Thorough hand washing includes getting the hot water temperature up, rinsing your hands well, applying soap and working it all over your hands and wrists including in between each finger and especially around the fingernails. Then rinse well and dry your hands with a clean disposable towel. Use the towel to shut off the water and grab the door handle on your way out, then place the towel in the nearest trash, which is often found right next to the door. 

Use of waterless hand sanitizers can also be helpful in killing organisms on your hands, but these sanitizers should be used appropriately. This means making sure that your hands are free of soil that may prevent the disinfecting agent from coming in contact with the organisms on your hand, making sure your hands are well saturated with the sanitizer and that the sanitizer remains wet long enough to achieve a complete kill. It should also be understood that some bugs are tougher than others and not all hand sanitizers are the same. For example a sanitizer that is alcohol-based may not kill spores formed by some bacteria such as C.diff.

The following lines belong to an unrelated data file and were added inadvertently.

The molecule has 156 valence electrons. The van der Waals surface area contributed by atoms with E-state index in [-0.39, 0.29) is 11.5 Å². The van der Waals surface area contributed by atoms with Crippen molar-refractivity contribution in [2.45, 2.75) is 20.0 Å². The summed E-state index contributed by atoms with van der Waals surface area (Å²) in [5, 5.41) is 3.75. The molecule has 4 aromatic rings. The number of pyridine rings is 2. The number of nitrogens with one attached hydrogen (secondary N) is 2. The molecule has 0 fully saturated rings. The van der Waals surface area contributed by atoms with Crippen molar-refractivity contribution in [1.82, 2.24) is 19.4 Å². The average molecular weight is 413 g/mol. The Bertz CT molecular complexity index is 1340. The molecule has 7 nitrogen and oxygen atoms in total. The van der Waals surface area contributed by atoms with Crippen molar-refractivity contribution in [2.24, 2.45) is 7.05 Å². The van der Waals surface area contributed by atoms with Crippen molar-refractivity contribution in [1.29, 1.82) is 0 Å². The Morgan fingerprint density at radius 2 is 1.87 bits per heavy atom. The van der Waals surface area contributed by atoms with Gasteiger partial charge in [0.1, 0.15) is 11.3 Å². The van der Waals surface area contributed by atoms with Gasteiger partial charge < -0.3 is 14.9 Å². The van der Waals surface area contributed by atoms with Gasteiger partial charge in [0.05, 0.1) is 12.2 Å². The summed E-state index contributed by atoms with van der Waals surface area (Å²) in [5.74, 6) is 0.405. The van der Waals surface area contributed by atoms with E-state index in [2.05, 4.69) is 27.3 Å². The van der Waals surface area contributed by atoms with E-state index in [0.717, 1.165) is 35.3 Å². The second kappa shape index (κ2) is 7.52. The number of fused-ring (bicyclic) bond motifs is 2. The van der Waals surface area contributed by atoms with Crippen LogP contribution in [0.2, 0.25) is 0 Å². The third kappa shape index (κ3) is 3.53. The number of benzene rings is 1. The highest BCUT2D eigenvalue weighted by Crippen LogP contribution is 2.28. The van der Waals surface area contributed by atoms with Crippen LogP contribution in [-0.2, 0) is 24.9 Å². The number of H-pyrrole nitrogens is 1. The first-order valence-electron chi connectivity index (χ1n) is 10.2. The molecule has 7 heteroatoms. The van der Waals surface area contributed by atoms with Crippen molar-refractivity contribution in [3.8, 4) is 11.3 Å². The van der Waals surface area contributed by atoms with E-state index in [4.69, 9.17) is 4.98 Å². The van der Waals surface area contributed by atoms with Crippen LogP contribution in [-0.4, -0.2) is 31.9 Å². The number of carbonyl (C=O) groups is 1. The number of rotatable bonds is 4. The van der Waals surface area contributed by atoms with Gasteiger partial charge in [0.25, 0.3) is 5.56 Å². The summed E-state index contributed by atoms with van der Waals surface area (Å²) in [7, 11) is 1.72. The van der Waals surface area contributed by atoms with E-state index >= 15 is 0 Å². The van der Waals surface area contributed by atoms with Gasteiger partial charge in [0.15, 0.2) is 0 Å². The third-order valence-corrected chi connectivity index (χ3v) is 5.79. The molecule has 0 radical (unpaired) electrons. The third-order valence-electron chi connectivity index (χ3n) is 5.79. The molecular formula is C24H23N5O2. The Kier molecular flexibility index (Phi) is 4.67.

Good hand hygiene in hospitals can include a combination of frequent hand washing in sinks using soap while using and the use hand sanitizers between washes. If you want to impress the clinical people you encounter while working in healthcare settings, let them see you applying these good hand hygiene practices frequently while you work in their area.